While Nintendo’s iconic The Legend of Zelda video game franchise may have started on home consoles 35 years ago, the series has had a healthy line of titles on Nintendo’s various handheld consoles for the past 28 years. And just as we provided a comprehensive ranking of the home console installments based on professional critics’ scores, it’s only right to do one for all the handheld console entries to commemorate the fan-favorite franchise’s 35th anniversary.
Rankings are based on professional critics’ scores compiled on review aggregate site GameRankings, listed from lowest scoring to highest. Enhanced remakes of Ocarina of Time and Majora’s Mask are not included here, as both were originally released for home consoles.
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Tri Force Heroes: 72/100
The second and final original Zelda game released for the Nintendo 3DS was 2015’s Tri Force Heroes. A direct sequel to A Link Between Worlds, the game has three Links arrive in the fashion-obsessed Kingdom of Hytopia to rescue a princess from a garish enchantment, with the three working together to save the day.
Continuing on the multiplayer gameplay that had been part of the franchise for over a decade, Tri Force Heroes reduced the number of playable characters from four to three and boasted online multiplayer as opposed to requiring link cables between handheld systems. Critics were divided on the online functionality of the game, but praised the multiplayer gameplay. However, criticism was leveled at the single-player mode and the game not providing a two-player mode, requiring a full trio for online gameplay.
Four Swords: 85/100
The origins of Zelda incorporating multiplayer began with 2002’s Game Boy Advance port of A Link to the Past, with the game including the bonus, multiplayer-only game Four Swords. Drawing the mythical Four Sword from its pedestal, Link is split into four copies of himself, working together to save Zelda from the monster Vaati.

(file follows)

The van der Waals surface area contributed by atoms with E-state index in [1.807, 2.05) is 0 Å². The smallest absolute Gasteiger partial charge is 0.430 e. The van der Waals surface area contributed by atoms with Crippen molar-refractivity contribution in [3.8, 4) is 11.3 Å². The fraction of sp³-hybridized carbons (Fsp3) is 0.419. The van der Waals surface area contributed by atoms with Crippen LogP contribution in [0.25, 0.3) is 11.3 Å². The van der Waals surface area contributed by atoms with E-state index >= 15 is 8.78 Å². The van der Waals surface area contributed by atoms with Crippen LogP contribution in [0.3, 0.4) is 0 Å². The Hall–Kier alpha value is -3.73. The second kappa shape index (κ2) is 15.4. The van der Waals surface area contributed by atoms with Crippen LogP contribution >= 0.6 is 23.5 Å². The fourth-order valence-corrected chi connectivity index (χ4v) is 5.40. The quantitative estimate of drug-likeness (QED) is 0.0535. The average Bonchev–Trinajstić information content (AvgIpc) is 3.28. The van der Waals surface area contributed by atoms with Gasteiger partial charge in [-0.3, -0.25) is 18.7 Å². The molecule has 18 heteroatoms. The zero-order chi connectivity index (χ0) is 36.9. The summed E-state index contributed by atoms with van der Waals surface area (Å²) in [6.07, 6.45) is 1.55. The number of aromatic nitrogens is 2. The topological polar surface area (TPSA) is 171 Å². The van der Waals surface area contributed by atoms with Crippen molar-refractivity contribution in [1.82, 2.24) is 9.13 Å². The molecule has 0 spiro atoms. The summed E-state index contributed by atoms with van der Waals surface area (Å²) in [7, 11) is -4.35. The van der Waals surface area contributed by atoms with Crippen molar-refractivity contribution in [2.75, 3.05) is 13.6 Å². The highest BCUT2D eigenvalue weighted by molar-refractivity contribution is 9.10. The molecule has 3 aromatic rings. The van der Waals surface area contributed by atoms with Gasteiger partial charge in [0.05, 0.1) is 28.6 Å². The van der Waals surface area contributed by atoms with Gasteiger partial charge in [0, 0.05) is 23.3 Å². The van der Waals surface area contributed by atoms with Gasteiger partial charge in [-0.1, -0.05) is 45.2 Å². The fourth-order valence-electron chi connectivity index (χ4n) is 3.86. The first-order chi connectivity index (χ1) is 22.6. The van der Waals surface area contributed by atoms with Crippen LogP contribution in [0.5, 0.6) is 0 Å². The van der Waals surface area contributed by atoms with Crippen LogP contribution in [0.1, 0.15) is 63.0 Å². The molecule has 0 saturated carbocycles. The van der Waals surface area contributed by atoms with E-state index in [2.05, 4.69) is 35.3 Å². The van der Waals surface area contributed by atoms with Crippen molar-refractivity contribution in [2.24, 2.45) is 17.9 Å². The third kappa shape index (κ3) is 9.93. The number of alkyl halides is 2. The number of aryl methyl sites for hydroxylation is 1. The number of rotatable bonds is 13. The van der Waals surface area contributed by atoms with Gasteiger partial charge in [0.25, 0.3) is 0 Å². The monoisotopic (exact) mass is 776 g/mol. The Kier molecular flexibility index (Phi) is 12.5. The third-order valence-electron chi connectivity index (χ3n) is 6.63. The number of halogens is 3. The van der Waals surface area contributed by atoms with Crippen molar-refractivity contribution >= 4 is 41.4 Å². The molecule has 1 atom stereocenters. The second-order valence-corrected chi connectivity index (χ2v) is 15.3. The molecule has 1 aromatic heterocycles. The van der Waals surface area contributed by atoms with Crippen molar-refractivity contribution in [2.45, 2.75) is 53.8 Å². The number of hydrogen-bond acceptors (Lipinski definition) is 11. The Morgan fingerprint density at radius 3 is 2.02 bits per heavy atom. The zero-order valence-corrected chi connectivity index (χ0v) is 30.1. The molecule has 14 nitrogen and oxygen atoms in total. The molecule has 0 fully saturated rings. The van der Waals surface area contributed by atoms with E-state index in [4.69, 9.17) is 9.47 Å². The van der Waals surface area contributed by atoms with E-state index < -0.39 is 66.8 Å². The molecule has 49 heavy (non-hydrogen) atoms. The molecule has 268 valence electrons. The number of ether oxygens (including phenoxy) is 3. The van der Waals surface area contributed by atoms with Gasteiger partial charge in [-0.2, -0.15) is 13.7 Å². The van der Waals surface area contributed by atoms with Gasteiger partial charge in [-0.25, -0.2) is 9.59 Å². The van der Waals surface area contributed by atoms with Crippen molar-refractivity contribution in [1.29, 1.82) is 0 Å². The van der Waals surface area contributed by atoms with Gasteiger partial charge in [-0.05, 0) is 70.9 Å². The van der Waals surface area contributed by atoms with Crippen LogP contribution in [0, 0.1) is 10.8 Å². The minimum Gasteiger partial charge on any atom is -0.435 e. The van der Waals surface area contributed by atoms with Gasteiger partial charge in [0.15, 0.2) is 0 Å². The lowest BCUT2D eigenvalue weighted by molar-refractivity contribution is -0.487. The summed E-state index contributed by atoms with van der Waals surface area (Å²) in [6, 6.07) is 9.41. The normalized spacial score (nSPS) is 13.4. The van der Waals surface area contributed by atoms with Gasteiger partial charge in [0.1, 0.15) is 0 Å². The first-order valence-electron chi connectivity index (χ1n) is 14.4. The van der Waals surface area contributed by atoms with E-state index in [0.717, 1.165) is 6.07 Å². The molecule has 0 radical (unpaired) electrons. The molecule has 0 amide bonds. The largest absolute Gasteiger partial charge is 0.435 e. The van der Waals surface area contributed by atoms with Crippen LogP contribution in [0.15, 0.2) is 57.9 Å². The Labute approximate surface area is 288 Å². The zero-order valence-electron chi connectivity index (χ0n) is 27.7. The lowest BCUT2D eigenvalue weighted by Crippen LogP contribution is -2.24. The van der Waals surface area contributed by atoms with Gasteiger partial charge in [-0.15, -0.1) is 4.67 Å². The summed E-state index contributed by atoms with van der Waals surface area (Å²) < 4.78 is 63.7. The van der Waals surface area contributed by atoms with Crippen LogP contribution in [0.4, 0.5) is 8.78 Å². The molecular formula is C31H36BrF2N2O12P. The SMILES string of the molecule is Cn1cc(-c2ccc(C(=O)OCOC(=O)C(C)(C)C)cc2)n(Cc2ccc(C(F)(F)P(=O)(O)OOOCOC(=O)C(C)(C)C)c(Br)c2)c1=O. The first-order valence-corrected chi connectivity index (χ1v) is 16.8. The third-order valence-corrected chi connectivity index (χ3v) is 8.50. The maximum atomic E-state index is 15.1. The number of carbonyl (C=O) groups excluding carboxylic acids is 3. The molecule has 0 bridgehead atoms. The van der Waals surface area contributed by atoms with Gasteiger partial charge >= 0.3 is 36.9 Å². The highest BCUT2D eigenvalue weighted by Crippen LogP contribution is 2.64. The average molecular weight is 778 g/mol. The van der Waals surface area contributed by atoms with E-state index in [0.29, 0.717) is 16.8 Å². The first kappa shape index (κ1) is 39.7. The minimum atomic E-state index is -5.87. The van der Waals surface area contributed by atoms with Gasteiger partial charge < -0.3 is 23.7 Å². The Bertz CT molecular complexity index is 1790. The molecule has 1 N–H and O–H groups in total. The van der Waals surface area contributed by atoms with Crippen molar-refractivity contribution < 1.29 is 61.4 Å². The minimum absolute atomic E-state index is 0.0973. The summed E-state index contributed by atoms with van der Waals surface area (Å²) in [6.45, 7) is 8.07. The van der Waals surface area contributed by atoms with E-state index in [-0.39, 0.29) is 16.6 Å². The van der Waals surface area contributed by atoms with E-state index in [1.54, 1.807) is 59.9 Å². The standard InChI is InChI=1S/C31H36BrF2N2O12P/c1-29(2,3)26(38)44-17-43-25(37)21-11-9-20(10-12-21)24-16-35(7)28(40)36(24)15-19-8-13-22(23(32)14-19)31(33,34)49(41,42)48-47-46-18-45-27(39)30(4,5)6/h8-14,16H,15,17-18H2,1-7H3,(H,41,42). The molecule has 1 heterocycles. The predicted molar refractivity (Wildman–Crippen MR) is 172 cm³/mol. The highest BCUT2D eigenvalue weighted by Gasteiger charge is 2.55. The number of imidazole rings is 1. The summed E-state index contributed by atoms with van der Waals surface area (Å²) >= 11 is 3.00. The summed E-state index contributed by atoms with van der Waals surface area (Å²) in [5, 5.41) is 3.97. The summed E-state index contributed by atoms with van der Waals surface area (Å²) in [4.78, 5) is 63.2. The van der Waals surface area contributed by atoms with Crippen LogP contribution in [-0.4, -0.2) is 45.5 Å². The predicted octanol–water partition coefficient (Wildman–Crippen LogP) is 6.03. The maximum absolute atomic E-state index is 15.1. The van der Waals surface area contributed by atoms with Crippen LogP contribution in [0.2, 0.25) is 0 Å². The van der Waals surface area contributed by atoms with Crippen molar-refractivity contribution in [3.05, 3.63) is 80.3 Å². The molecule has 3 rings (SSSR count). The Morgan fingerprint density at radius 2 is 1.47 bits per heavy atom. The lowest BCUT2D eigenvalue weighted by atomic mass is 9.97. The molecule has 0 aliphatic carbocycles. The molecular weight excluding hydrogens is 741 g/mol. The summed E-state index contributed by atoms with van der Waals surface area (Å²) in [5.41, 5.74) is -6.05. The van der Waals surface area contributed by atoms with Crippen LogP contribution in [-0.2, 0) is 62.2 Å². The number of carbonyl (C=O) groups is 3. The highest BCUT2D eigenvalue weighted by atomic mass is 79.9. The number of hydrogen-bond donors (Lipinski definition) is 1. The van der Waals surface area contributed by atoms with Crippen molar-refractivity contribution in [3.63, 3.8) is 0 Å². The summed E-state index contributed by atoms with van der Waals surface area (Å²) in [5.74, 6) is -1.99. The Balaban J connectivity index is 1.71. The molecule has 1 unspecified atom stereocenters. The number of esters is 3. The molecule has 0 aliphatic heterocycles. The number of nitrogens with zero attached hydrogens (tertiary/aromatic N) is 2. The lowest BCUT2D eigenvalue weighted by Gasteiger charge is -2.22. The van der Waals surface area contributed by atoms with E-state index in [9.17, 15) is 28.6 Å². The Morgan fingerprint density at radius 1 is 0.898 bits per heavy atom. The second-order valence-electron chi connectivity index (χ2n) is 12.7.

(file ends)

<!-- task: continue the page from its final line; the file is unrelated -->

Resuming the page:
While critics were impressed by the multiplayer gameplay, the necessity for each player to have their own copy of the game and lack of single-player was criticized. Most of the praise was awarded to the A Link to the Past port, lauding the transition of visuals to a handheld system while criticizing the sound design. Four Swords was rereleased for a limited time on the 3DS eShop, with the port similarly praised.
Spirit Tracks: 87/100
The last Zelda game released for the Nintendo DS was 2009’s Spirit Tracks. Here, players used a steam locomotive to navigate the overworld of New Hyrule, while traditional gameplay was featured in villages and dungeons. As aspiring train engineer Link and Zelda investigate the mysterious Spirit Tracks, they take on the evil Demon King Malladus.
While the locomotive mechanic was criticized for being tedious and the game’s overall environments not quite reaching the franchise’s standards, critics praised Spirit Tracks for being a wonderful (if somewhat formulaic) entry in the venerable series. The mechanic of Zelda possessing Phantom Guardians in dungeons and making her an active participant in the adventure was praised, as well as Spirit Tracks being the first game in the series to feature multiple endings depending on player choices.
Phantom Hourglass: 89/100
The direct sequel to 2002’s The Wind Waker on the GameCube, 2007’s Phantom Hourglass on the DS had Link team up with Captain Linebeck to rescue his friend Tetra from the sinister Ghost Ship. Using Linebeck’s steam paddler, the heroes navigate the Great Sea, revisiting the Temple of the Ocean King on multiple occasions to gain more secrets about the oceans and a way to save Tetra.
Critics enjoyed the returning to the acclaimed world of The Wind Waker for the DS title, but reception on exploring the same dungeon multiple times divided reviewers, with some finding it tedious. Critics similarly were divided on the easier difficulty level and online functionality, but praised the franchise arriving on the Nintendo DS.